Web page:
We returned to our lovely apartment. Archie had to go to work on Monday. He had just started a new job in the General Electric in the drafting department but I took the whole week off. I really wanted to show my new husband what a good cook I was but poor Archie came down with a bad ulcer attack. I had to learn how to cook all over again because he had to go on a special diet for ulcers.

We had only been married a week when my mother fell at work and was taken to the hospital. That took a lot of joy out of being newly married because I went from work to my mother’s house to cook and clean for Doris and Arthur then to the hospital at night to see my mother.

When she finally came home, I did the same thing and did not realize I was neglecting my new husband. We had our first quarrel because Archie said Doris was 15 and Arthur could do more to help out. He said they were taking advantage of me. I realized he was right. I helped my mother but insisted they do more to help around the house until she was well again.

Our first Christmas came so soon after we married that we did not have much money but were able to buy gifts for everyone.

English people love Christmas and traditions run deep and they make a lot of it. This year we included Archie’s parents and brothers and they loved it. The boys ate most of my mother’s Christmas cake and plum pudding to her horror – the cake is supposed to be relished in small portions.

We were both working in the G.E.. I quit Dr. Nastri but Archie got a promotion in the drafting department as a designer on small electric appliances. The General Electric was very slow at this time so they made a new rule that husband and wife could not both hold jobs because the plant was slow.

I knew by now I was pregnant and it was important that Archie keep his job so I resigned. I had worked in the G.E. for over 12 years.

Things were getting rough so we moved into a cheaper flat on Williston Street in Bridgeport for $17 a month, no bathroom and no hot water. Archie made the cheap little flat look pretty comfortable.

We were invited to Archie’s parent’s home for supper during the summer and I ate my first clams. Alec and I were the only two who would eat them. I really enjoyed them because I had never tasted them before. We both became desperately ill from food poisoning and I was only a month away from my baby’s birth. I was rushed to the hospital. Dr. Heedger was so angry because I have been so stupid.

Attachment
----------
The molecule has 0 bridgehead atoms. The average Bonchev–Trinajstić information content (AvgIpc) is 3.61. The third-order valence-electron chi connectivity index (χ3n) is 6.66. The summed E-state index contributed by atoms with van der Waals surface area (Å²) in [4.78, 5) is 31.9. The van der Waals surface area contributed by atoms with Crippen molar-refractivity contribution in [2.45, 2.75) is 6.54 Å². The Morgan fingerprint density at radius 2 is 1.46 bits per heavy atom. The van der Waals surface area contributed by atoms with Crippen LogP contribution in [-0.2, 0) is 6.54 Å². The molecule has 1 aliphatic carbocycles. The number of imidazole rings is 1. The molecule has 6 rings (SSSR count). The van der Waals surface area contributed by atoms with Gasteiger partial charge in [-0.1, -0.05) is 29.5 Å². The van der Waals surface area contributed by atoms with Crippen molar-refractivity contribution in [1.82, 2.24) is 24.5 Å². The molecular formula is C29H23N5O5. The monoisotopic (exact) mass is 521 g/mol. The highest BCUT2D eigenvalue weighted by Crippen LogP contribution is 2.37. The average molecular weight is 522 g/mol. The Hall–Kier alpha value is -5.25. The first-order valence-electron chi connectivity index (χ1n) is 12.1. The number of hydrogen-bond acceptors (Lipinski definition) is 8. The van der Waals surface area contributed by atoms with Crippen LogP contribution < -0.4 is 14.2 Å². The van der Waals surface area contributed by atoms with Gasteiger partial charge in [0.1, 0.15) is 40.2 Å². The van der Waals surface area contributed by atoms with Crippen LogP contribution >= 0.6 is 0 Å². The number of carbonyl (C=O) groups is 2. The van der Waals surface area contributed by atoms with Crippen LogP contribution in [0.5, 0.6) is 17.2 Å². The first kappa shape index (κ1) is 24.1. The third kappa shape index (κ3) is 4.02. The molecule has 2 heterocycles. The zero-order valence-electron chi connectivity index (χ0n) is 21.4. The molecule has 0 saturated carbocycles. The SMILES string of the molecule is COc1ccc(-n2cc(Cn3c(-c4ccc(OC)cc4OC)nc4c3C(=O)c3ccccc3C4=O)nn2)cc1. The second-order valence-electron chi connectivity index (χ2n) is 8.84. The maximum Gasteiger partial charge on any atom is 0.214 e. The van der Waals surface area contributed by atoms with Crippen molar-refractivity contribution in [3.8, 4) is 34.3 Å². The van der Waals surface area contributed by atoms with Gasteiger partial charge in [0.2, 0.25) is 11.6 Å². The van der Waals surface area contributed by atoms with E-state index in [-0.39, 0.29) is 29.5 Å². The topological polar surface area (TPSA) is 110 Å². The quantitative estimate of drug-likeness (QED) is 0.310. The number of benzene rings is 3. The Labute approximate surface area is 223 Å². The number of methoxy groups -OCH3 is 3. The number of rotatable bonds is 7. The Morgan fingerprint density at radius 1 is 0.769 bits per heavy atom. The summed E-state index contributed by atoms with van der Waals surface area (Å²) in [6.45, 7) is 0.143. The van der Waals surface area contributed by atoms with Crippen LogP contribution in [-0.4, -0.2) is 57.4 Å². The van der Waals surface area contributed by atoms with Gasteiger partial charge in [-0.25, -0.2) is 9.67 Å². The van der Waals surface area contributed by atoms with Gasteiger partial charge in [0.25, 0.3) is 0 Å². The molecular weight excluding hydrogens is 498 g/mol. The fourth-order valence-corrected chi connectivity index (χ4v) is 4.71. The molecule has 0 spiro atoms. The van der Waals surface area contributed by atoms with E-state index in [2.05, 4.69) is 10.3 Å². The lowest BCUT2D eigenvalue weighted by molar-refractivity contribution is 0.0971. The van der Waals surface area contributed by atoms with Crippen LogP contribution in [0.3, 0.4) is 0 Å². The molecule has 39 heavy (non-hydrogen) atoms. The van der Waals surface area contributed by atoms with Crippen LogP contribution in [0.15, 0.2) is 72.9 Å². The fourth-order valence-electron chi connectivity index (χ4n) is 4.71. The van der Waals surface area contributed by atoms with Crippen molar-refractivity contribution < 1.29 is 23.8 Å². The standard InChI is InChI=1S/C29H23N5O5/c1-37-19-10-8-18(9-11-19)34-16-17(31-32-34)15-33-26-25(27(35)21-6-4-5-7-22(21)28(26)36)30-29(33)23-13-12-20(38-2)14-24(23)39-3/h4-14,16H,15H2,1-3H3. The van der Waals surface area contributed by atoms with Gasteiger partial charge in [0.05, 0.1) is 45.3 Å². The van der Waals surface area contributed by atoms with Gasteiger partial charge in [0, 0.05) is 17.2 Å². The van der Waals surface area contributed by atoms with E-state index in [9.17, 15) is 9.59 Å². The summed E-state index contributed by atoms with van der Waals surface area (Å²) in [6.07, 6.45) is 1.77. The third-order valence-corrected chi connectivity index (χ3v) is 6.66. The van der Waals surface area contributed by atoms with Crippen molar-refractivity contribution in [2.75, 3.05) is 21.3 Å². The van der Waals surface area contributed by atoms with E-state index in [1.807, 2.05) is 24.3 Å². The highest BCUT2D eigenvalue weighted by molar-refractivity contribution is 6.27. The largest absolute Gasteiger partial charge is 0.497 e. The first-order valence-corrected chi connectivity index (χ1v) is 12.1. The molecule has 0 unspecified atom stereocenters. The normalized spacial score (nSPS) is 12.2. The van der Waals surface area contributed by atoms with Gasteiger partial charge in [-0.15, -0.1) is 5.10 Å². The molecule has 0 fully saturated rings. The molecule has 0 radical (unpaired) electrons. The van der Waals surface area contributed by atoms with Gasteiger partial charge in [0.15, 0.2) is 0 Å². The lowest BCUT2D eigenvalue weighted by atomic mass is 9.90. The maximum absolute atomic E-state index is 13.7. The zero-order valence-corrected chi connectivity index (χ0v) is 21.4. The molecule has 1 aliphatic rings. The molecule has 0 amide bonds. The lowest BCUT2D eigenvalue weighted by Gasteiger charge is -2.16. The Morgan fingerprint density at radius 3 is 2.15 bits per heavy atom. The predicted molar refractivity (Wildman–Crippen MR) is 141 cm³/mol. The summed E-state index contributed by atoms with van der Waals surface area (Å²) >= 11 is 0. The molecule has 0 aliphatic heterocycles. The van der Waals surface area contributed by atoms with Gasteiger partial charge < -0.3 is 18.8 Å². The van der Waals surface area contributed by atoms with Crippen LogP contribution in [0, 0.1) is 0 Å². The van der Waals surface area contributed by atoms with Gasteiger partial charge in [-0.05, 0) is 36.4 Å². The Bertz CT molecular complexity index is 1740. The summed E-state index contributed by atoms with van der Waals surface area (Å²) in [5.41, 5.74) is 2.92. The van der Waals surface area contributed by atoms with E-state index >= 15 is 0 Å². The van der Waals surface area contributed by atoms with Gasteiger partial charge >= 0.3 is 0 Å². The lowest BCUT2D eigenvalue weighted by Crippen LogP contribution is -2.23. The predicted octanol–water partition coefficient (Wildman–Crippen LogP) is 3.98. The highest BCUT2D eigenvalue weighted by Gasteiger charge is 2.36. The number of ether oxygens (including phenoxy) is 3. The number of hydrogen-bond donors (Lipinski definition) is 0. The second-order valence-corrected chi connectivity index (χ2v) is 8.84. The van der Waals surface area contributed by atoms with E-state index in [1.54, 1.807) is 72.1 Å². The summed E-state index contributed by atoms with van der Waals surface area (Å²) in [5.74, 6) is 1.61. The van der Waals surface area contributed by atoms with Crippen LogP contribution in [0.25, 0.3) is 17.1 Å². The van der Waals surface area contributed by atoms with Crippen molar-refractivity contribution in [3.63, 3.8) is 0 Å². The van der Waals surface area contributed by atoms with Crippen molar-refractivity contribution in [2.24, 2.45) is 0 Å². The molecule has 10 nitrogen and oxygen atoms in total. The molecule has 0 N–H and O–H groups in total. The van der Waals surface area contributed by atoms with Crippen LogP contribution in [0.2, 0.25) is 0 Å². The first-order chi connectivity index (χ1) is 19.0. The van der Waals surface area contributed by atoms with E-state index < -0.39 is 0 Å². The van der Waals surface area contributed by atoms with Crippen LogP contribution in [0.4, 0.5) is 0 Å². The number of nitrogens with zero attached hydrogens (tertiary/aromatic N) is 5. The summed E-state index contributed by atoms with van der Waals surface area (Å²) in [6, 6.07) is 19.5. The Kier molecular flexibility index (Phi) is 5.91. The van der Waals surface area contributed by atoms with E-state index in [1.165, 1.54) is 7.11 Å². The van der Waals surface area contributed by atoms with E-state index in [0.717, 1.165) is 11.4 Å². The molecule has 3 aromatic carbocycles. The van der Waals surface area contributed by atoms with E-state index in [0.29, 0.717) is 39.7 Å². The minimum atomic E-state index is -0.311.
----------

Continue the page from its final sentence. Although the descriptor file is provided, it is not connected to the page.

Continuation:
I had a rough delivery giving birth to a breech birth baby girl. My poor baby was so scarred from the instruments and I was so ill I stayed almost 3 weeks in the hospital. Dr. Heedger said I could not have any more babies for at least three years. Careful manipulation of my poor baby’s head while she was in the hospital made it possible for us to bring home a beautiful baby girl. Archie was really delighted as his family had been all boys and the little girl was really welcomed. Archie’s brothers could not keep their hands off her. It was amusing to watch two young men carefully handling a little girl as if she was a doll.

Archie and I were so happy. After all, I was 27 and he was almost 30 so we were mature enough to enjoy parenthood. I always thanked God there had been no children from Archie’s first marriage.

She really was a beautiful, good-natured baby and it was at this time that Archie became interested in photography.

Ed Swartz worked in the G.E. with Archie and he taught Archie a lot and Mary Jean was used as a model and she was a well photographed little girl. She was named after me and Archie’s mother and our baby girl was a joy to us.

This coming week we’ll look back to 1940 when Lad is working in Venezuela for the Socony-Vacuum Oil Company as a “trouble shooting” mechanic, moving from rustic, rural oil camp to oil camp, working on equipment. His pay is being sent home to Trumbull to help Grandpa care for Lad’s younger siblings.

For FREE copies of New Inceptions Magazine, an e-magazine, with several articles and stories based on letters and memories of my family, prior to and during World War II, you can click the following links.

Issue 1   Click Here

Issue 2   Click Here

Issue 3   Click Here

Judy Guion